Japanese and Korean art at Christie's, Mar. 22
This was the only category in which Christie's fell seriously behind last year's figures: $2,562,000 against $7,440,800.
Although it is always hard to pinpoint the reason for a disappointing sale, here the failure of several important Japanese screens to reach their floor was crucial. They had been estimated to bring $200,000-$300,000. Two Korean scrolls, estimated each at $500,000, also did not sell.
Still there were some pleasant surprises, including a 15th-century Korean stoneware bottle of the Choson period that became the top lot in the auction when it sold for $226,000. It was followed closely by a Korean celadon and reverse-inlaid stoneware ewer from the l2th century Koryo dynasty at $204,000, slightly above its high estimate of $200,000.
An anonymous ten-panel screen titled Audience at Court had a winning bid of $127,000 against an estimate of only $70,000.
Indian and Southeast Asian art at Sotheby's, Mar. 20
A meager $2,400,000 total in this category contrasted strongly with last year's $6,000,000-plus number. It seemed an ominous sign for Sotheby's for the rest of the week, but fortunately the bad luck did not materialize.
Edward Wilkinson, Sotheby's specialist, offered a partial explanation for the showing. "We concentrated on Indian miniature paintings and 19th and 20th century modern Indian paintings, instead of staying with the proven strength of Tibetan objects. Many of our offerings were slotted for under $10,000. We just can't realize our targets at these figures. Our low estimates were based more or less on last year's numbers and we can't kid ourselves, the economy has shifted and we should have made the necessary adjustments."
It seems that the bidders just weren't willing to make some of the relatively "high commitments" called for. "Had Sotheby's lowered its estimates by just 10 or 11 percent, I would have been in the running," confided one bidder.
Two great copper gilt Buddhas did reach the $300,000-plus plateau. A seated Tibetan figure from the 13th century, 25 inches high, reached $390,750, slightly below its low estimate. A 13th century standing Nepalese Buddha brought $346,750.
The third highest figure was paid for an India Company manuscript of 122 illustrations dated around 1825. It reached $98,500. Its pages include vivid portraits of Kings Oude and the Mughal emperor, Akbar II, on fine bombycine paper.
Two Khmer sandstone figures of Vishnu and the goddess Uma (aka Devi) dating to the 11th century brought $98,500 and $81,250, respectively. Majestic and graceful execution characterizes these Baphoun-style representations.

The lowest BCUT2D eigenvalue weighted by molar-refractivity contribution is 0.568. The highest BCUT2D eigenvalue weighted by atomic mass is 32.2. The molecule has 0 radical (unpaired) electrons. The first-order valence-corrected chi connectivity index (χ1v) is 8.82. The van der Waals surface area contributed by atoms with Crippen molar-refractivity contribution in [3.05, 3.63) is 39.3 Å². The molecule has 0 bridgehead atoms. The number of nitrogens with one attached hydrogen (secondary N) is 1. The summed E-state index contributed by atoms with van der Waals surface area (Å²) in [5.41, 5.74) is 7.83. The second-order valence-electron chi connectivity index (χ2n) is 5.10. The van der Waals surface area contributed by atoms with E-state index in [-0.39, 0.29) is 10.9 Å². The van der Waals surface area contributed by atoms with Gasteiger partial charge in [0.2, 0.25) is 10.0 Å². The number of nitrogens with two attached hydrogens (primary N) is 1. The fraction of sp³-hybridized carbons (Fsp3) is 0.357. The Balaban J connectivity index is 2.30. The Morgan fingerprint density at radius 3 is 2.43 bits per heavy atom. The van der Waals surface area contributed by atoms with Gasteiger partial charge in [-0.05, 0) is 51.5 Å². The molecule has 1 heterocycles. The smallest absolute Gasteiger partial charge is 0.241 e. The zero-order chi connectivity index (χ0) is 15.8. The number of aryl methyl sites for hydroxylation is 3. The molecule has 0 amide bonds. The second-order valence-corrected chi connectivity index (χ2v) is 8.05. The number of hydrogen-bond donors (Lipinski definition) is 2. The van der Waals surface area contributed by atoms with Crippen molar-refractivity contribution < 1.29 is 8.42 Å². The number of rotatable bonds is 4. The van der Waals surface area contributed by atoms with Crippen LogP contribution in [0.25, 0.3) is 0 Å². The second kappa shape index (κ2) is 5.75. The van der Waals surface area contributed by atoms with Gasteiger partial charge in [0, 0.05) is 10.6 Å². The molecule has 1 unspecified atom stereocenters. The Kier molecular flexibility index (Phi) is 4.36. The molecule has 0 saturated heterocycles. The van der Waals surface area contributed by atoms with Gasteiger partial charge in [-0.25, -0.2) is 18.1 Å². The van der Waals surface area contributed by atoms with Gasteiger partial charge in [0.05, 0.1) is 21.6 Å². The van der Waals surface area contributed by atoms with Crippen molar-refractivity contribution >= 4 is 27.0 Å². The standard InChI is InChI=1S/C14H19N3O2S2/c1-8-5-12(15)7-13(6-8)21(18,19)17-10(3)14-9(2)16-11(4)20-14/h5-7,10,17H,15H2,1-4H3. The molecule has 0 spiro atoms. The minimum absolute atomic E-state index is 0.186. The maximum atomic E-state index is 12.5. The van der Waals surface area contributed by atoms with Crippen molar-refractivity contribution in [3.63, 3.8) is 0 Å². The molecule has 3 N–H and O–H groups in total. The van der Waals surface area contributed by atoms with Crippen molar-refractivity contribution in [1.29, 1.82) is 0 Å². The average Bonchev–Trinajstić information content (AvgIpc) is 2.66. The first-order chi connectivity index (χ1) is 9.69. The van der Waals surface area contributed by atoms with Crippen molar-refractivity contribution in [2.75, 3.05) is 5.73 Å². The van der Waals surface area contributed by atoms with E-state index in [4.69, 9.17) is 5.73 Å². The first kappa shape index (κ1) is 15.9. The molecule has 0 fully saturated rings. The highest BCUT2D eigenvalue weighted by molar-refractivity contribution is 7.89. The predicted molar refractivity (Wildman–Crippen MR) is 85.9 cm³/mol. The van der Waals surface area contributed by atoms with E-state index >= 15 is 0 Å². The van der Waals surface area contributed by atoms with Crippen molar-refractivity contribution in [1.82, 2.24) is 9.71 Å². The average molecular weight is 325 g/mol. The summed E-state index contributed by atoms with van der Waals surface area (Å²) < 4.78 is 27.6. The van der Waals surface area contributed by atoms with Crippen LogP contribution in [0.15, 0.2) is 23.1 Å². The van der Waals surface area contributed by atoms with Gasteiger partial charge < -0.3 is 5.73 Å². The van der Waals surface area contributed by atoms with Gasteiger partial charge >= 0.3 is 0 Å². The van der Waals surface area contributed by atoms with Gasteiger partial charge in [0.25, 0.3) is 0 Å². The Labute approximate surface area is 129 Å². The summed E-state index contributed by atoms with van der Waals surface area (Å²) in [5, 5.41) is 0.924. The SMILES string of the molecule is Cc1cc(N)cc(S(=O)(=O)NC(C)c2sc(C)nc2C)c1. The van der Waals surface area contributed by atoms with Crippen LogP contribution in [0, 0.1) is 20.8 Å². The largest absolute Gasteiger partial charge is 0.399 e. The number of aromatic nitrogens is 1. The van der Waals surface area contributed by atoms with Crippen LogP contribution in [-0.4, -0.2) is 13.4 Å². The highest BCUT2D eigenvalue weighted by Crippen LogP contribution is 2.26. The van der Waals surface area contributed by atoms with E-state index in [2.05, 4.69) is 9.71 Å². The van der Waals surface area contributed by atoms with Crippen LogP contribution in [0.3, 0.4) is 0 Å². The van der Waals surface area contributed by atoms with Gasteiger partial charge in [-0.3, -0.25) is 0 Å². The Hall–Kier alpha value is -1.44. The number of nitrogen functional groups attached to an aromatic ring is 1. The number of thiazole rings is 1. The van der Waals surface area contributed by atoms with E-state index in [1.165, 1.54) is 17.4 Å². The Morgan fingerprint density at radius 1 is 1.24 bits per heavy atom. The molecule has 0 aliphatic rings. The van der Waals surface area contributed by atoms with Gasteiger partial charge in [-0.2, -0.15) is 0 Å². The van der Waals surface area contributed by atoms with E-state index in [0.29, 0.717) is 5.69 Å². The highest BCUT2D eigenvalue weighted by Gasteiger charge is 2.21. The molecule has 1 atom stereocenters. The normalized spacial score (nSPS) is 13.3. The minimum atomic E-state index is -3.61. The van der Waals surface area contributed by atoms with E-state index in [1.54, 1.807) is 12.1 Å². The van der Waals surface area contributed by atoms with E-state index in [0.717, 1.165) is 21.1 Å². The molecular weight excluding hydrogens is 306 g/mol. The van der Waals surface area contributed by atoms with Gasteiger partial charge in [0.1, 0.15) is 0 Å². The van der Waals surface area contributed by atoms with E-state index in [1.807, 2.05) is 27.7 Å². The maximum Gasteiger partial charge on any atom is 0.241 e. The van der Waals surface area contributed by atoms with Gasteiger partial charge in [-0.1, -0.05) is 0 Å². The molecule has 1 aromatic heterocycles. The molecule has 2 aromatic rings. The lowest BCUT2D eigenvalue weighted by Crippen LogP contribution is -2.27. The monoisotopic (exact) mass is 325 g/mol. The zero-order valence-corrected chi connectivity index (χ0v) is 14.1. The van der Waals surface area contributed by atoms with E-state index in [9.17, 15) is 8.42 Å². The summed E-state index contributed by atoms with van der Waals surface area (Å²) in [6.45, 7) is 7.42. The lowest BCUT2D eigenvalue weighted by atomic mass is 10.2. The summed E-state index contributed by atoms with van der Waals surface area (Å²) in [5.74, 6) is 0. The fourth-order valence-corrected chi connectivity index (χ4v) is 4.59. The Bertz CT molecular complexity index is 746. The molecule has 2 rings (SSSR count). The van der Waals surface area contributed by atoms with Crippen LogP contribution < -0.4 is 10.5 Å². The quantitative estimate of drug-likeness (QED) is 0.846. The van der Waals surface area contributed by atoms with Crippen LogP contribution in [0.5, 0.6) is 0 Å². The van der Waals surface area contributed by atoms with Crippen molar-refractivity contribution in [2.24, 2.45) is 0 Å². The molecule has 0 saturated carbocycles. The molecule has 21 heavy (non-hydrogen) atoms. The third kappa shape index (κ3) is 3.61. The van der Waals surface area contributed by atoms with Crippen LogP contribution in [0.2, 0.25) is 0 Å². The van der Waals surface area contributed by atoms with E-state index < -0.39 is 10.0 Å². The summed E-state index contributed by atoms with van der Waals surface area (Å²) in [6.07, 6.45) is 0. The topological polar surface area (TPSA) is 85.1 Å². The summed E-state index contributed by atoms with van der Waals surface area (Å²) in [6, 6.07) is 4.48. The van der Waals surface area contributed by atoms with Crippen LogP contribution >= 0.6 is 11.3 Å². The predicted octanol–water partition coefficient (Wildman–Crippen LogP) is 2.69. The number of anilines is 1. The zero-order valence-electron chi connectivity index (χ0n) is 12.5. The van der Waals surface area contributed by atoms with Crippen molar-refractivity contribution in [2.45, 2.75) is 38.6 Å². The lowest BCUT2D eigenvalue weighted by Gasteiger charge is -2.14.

Japanese and Korean art at Sotheby's
Two pairs of six-panel screens mounted on brocade and painted by Goshun (1752-1811 A.D.) in Maruyama style proved to be the top item, selling at $203,000, slightly above the low estimate. Three fishermen are pictured -- a small boy, his father and grandfather, as a lone plover stands amidst the reeds.
Another screen, dating to the second half of the 17th century, was purchased for $58,250. The anonymous six-panel work shows a cityscape of Rakuchu Rakugal. It was bought by a California dealer.
Netsukes (toggles), several from the famed Bushnell collection, had an unusually strong showing of $455,610. Among them were an unsigned netsuke of an ivory kirin (a mythological animal), which realized $29,500 against an estimate of $25,000. An ivory hare brought $37,500 against a low estimate of $4,000.
At $1,926,000 total, the sale topped the 2000 figure by roughly $200,000.
Chinese Ceramics and works of art at Sotheby's, Mar. 22
This proved to be the most successful sale of Sotheby's week, bringing in a total of $3,113,000 as against last year's figure of $2,614,000.
According to James Godfrey, director of Sotheby's Chinese works of art department, "The constant telephone ringing with prospective buyers from America, Europe and Asia reinforced the fact that the market responds eagerly to objects fresh to the market.
"Porcelains dominated the top ten lots of the day, especially an early Ming wintergreen glazed stemcut with a Yongle sealmark. It went for $533,700, an unbelievable reach over its high estimate of $150,000. Its Hong Kong sale in 1981, realized only $120,000. A peachbloom water pot with a Kangxi (1662-1722) mark from Chicago's Alsdorf collection brought $335,750."
Sotheby's Asia Week ended with a figure of $7,438,000, somewhat less that the 2000 sum of $10,417,000.
FRED STERN writes on Asian art for Artnet Magazine.